Chemists Create Clusters of Organelles by Mimicking Nature
Scientists from the University of Basel have succeeded in organizing spherical compartments into clusters mimicking the way natural organelles would create complex structures. They managed to connect the synthetic compartments by creating bridges made of DNA between them. This represents an important step towards the realization of so-called molecular factories. The journal Nano Letters has published their results.
Within a cell there are specialized compartments called organelles, as for example nucleus, mitochondria, peroxisomes and vacuoles that are responsible for specific functions of the cell. Almost all sophisticated biological functions of cells are realized by self-organization, a process by which molecules adopt a defined arrangement based on their specific conformations and properties, without outside guidance.
Using self-organization of nano-objects into complex architectures is a major strategy to produce new materials with improved properties or functionalities in fields such as chemistry, electronics and technology. For example, this strategy has already been applied to create networks of inorganic solid nanoparticles. However, so far, these networks were not able to mimic sophisticated structures that have biological functions within the cells and thus have potential application in medicine or biology.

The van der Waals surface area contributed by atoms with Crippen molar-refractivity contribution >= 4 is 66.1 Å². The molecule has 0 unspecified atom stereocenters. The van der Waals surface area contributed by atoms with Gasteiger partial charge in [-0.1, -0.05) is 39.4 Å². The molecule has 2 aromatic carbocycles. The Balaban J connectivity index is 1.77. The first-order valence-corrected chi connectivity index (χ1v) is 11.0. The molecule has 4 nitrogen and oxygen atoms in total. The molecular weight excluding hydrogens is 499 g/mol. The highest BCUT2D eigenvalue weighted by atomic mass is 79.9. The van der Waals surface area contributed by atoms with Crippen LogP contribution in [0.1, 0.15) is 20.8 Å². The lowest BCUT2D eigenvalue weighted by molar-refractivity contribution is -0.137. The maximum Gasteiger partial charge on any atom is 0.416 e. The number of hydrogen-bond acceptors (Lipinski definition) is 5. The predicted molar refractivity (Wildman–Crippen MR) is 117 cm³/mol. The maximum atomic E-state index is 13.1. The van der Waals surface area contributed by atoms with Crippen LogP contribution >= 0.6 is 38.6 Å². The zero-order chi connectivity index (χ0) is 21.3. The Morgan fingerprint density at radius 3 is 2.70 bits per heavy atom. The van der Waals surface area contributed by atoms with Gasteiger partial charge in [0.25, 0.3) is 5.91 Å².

DNA bridges give stability
The joint research of the groups led by the professors Cornelia Palivan and Wolfgang Meier now provides a new approach to self-organize artificial organelles into clusters that mimics the connection between their natural counterparts. By using single DNA strands to interconnect the spherical compartments the scientists succeeded in creating clusters according to a specific architecture and controlled properties. «We were excited to see, that the different DNA strands on the surface of the spherical compartment migrated together and formed a bridge with the DNA strands from the next one», says Palivan. This DNA bridge represents an extremely stable connection.
This strategy inspired by nature goes beyond the actual self-organization approaches, since it also allows the integration of various requirements such as the fine tuning of the distance between the compartments or different topologies “on demand”. As compartments, the scientists used polymersomes, with a synthetic membrane that, unlike liposomes, has the great advantage of being very stable and controlling the fusing of individual compartments within the cell.
Molecular Systems Engineering
The University of Basel is home to the National Centre of Competence in Research (NCCR) Molecular Systems Engineering. This NCCR combines interdisciplinary know-how from biology, chemistry, physics, bioinformatics and engineering. The main goal is to develop new engineering principles that reveal how they can be combined to form working molecular production lines – so called molecular factories. The findings in this complex research are key to meet future economic and technical challenges.